Hope Remains

One Door Closes, But Hope Remains

A project to create a cycle trail through old train tunnels between Dunedin and Mosgiel has just been set back once more because of a lack of funds. However, Dan Hutchinson discovers the freight train of government funding could be just around the corner.
A light at the end of the old Chain Hills Tunnel has turned out to be a closed iron gate for a trust seeking to turn a piece of history into a cycle link between Dunedin and Mosgiel.

Members of the Dunedin Tunnels Trail Trust have had years of frustration in their pursuit to re-open two disused train tunnels — creating a flat, 9km cycleway from Caversham to Wingatui.   

The project has been plagued by complications during the past nine years and now trustee Gerard Hyland said the owner of the land at the Wingatui end of the 158m Chain Hills tunnel had decided not to allow open access. Owner Mark North said it had been a ‘‘rather difficult’’ decision to make because the trail would be great for the community. They would not mind people going through the tunnel if they could arrange ‘‘appropriate access ahead of time’’. They would also consider selling the property. The main issues were privacy and any negative effect on the property’s value, although he accepted there could be positive effects, too. ‘‘It could be quite good but it is a bit of a gamble. We have thought long and hard about it but that is where we are at at this stage.’’ Mr Hyland said the trust did not have the funds to buy the property and was pushing ahead with other work in the meantime.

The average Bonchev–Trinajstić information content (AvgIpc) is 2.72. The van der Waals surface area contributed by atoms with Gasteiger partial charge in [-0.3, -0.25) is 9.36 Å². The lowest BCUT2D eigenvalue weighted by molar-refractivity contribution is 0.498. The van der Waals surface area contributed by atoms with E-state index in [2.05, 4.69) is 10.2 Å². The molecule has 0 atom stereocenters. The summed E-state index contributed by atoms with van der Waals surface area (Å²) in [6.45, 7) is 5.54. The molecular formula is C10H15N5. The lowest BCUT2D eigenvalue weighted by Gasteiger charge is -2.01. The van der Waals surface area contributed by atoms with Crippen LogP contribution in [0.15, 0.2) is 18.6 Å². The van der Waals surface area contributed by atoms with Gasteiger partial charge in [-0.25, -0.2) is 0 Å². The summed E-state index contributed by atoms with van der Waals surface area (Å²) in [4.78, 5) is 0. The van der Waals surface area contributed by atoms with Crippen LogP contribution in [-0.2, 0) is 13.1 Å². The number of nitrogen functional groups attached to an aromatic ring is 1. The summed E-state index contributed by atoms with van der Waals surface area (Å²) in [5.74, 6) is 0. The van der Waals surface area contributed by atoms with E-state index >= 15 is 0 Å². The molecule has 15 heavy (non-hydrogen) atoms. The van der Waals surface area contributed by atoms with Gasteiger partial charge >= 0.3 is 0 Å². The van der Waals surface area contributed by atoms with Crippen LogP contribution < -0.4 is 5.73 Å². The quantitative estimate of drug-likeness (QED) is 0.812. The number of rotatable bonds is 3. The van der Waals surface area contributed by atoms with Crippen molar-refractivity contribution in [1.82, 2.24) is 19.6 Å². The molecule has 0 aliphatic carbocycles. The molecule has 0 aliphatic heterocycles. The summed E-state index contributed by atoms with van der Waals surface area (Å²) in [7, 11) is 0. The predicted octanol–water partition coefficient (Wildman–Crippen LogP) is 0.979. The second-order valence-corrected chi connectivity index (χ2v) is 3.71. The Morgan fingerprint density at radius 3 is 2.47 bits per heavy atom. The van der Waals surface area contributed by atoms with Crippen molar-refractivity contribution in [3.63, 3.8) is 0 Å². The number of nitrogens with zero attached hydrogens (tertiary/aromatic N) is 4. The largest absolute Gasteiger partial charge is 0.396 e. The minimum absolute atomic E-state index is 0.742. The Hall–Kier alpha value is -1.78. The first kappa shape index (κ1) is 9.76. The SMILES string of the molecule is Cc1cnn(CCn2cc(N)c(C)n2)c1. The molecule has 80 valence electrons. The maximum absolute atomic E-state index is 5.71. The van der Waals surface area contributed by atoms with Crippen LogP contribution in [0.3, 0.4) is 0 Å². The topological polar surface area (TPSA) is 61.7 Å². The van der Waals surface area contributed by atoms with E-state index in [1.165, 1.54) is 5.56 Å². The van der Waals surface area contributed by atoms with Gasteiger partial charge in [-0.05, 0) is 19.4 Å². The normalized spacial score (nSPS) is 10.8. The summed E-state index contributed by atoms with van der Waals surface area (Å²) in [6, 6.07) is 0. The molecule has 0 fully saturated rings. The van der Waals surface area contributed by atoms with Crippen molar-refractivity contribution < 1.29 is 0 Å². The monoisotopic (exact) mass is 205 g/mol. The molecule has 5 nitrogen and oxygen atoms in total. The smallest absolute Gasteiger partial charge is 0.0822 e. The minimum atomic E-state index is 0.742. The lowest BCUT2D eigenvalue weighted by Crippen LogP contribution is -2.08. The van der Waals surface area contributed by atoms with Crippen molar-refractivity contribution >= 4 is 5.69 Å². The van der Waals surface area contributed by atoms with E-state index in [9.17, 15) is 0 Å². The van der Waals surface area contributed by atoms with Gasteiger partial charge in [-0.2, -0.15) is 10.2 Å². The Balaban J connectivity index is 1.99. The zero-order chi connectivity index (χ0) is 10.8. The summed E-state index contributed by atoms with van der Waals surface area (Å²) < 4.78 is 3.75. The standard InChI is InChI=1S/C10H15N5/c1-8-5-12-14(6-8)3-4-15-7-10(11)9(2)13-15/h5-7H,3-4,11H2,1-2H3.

Funding had been the big problem for the project but there was growing enthusiasm from the Dunedin City Council, New Zealand Transport Agency and the Government, which recently announced a $100 million national fund for such projects.   

Key stakeholders in the project, including a council engineer, councillors, an NZTA representative and others, will be walking through the Chain Hills Tunnel this week to assess its potential. Councillor Kate Wilson said there were multiple benefits from the project, including providing a safe transport route to school for children in the Abbotsford area, cycling commuters in Mosgiel and Abbotsford and for recreational cycling or walking.   

The longer Caversham Tunnel (865m) has the bulk of the challenges with hundreds of thousands of dollars needed to cover or shift power and gas pipes, to seal the walls, install lighting and the track itself.   

In the meantime, the trust planned to push ahead with building a cycle path between the two tunnels, with work set to begin next week. ‘‘We are going to try to do what we can, get as far as we can and then make an amenity at least people can use and go along even if we can’t join the whole thing up yet,’’ Mr Hyland said.   

The land owner at the Abbotsford end of the Chain Hills Tunnel has agreed to allow the path through her property and a contractor will start clearing a 200m path from the tunnel to nearby KiwiRail land next week. Mr Hyland said an agreement with KiwiRail was needed to allow the cycle track next to the railway lines, with a fence in between — similar to the Ravensbourne cycle and walkway.  That work would be done over time and would eventually link the Kaikorai Valley Rd end of the Caversham Tunnel at Burnside.

From The Star, Dan Hutchinson